During the first week or two after cutting, you can expect to occasionally feel a little hungry and run into some cravings. It doesn’t mean you’re losing muscle or anything else is wrong. It just comes with the territory, but it passes after a few weeks. A reasonable deduction is not supposed to be a grueling test of your will.
Stick to lean sources of protein, and you won’t have trouble putting together a meal plan that works. If your protein sources contain a lot of fat, you’ll have a hard time keeping the calories in with the proper macronutrient ratios.
After 7 to 10 days of sticking with a cutting diet, you should assess how it’s going. However, weight loss is not the only criterion when deciding whether your diet is right or wrong.
You should judge progress based on the following criteria:
- Weight (did it go down, go up, or stay the same?)
- Clothing (do they feel loose, tight, or similar?)
- Mirror (Do you look thin, fat, or similar?)
- Energy level (do you feel energized, tired or somewhere in between?)
- Strength (is it going up, going down, or staying about the same?)
- Sleep (are you tired by the end of the night, are you having trouble resting, or has nothing changed?)
Generally speaking, if you are gaining weight while cutting, you are either eating too much or moving too little.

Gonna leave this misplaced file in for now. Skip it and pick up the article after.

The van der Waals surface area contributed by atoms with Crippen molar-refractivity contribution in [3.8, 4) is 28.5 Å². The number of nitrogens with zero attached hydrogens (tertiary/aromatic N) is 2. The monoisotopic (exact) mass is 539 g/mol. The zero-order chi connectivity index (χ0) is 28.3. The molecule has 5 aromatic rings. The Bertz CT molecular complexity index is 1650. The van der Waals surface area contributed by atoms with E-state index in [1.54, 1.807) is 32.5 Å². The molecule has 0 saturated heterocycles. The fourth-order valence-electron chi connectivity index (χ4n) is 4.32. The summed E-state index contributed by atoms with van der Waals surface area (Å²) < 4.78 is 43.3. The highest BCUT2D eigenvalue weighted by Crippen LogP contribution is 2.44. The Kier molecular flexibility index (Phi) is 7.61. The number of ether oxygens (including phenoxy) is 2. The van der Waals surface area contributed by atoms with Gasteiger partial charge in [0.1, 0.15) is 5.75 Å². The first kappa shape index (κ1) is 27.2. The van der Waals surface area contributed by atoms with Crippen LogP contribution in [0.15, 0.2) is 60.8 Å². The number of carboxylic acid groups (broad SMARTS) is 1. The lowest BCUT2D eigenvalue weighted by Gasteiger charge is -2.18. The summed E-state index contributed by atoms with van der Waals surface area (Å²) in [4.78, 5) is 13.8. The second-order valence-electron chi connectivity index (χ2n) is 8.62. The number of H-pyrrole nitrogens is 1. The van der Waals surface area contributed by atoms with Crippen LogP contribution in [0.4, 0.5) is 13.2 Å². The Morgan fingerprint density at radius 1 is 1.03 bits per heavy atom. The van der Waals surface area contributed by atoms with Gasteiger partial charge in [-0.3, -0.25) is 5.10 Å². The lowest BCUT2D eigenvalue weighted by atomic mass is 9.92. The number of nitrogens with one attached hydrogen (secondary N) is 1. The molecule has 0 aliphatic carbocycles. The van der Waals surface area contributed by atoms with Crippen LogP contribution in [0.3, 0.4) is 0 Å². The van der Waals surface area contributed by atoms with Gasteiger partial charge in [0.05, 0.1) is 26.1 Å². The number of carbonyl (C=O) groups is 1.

However, the exception is when someone is new to weightlifting because not only does he build muscle while losing fat, which leads to weight gain, but his muscles also suck up a lot of glycogen and water, which can easily be lost in the first few weeks. The pounds can add up in the first month.
Keeping in mind that you lose about 1 pound (0.45 kg) of fat per week, you can see how fat loss can be fuzzy on the scale.
So, if you’re new to weightlifting and starting out with cut, I suggest tracking your weight as well as your waist measurement for the first 4 to 6 weeks. If your waistline is shrinking, you’re losing fat, regardless of what the scale shows.
Over time, your muscle glycogen and water levels will stabilize. While you can continue to build muscle while losing fat, you will eventually lose more fat (in pounds) each week than you gain in muscle, resulting in net weight loss over time.
If you’re a more experienced lifter, however, and your weight stays the same after several weeks of cutting, you’re probably eating too much or moving too little.
Shrinking waist measurement (at the navel) is a reliable sign that you’re losing fat, so if your jeans are getting looser, that’s a reliable indicator of fat loss.
Although it may be hard to observe changes in our bodies when we see them every day, you should definitely notice a visible difference after several weeks of cutting. You should look leaner and less bloated.